Last Tuesday May 10 , the Egyptian Public prosecution publicly declares the sentence to be applied upon the five convicts behind Bassant Khaled’s case, the latter being a 17-year-old girl who took her own life after the scandal that followed from the unsolicited dissipation of fabricated pictures of her across Kafr El Zayat, a district lying in upper Egypt under the Gharbeyya government. The sentence goes as follows: the first three – those who committed the acts of blackmailing and fabricating – get 15 years of imprisonment, while the latter two, who spread the pictures, get 5 year.
Bassant, after rejecting a rather coercive invitation to form a “connection” with some guy, faces the consequences of her courageous self-assertion. Not very long after, the guy, along with the remaining 4, photoshopped her pictures by putting her face in a derogatory fashion on another woman’s body and spread those pictures across the internet for the whole town to bear witness to. Naturally, the pictures did not take long to reach the members of her household, particularly her father. Various claims are made in regards to how matters ensued from there, but, immediately after the news of her death went viral, many people reported that she received little to no emotional support from her parents, with her dad locking her up inside her own room and forbidding her to see the light of day. Shortly after her parents merciless attitude towards her, which was mainly conveyed through wide forms of accusation that fall under the “local defamation” thematic, Bassant writes a suicide letter saturated with a pathos of utter powerlessness, resentment, and an awareness of collective unfair treatment, followed by ingesting a type of lethal pills (that are not disclosed in this article for discretion) that immediately killed her.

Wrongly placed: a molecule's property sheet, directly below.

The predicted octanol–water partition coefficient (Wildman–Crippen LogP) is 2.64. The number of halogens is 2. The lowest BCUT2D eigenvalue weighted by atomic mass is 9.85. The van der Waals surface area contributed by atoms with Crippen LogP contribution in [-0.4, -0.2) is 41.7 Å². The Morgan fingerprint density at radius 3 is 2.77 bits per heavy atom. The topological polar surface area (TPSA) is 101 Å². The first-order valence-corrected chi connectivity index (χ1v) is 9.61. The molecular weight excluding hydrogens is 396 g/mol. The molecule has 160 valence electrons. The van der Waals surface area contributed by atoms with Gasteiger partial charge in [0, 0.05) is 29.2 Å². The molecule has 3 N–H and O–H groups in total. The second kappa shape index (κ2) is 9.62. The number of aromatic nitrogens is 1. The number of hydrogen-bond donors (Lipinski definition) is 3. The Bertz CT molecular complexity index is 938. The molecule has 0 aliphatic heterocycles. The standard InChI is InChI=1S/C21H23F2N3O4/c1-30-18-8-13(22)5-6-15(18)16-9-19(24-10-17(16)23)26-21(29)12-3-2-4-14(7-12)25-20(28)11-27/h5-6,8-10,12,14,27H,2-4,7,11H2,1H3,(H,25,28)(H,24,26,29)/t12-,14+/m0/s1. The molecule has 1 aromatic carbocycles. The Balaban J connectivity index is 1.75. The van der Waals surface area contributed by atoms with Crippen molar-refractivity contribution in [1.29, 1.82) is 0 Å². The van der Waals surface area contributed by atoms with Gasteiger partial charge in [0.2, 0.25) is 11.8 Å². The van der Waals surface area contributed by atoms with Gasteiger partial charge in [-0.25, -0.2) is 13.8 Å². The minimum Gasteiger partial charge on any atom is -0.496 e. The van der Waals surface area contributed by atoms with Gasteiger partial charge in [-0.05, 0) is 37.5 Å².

ماما ياريت تفهميني انا مش البنت دي ودي صور متركبه و الله العظيم و قسماً بالله دي ما انا ، انا يا ماما بنت صغيرة مستهلش اللي بيحصلي ده انا جالي اكتئاب بجد ، انا يا ماما مش قادرة انا بتخنق وتعبت بجد. حرام عليكم انا متربية احسن تربيةبسنت خالد
During the trial in court, the defendants’ lawyer claimed that the photos were authentic and not fabricated, and that the victim took them of her own volition, to spare the defendants a well-served penalty but of no avail. The father, from the start to finish, felt little to no guilt for her ruthless attacks on his daughter, despite saying otherwise, because Bassant “smeared the honor and reputation of the family”.
This incident is reflective of nationwide rigid and unapologetic mindset towards women and girls that, despite the efforts made by feminist social media activists as of the recent years, continue to permeate our society unbudged.
co-writer: Salma Mohamed Abdelrauof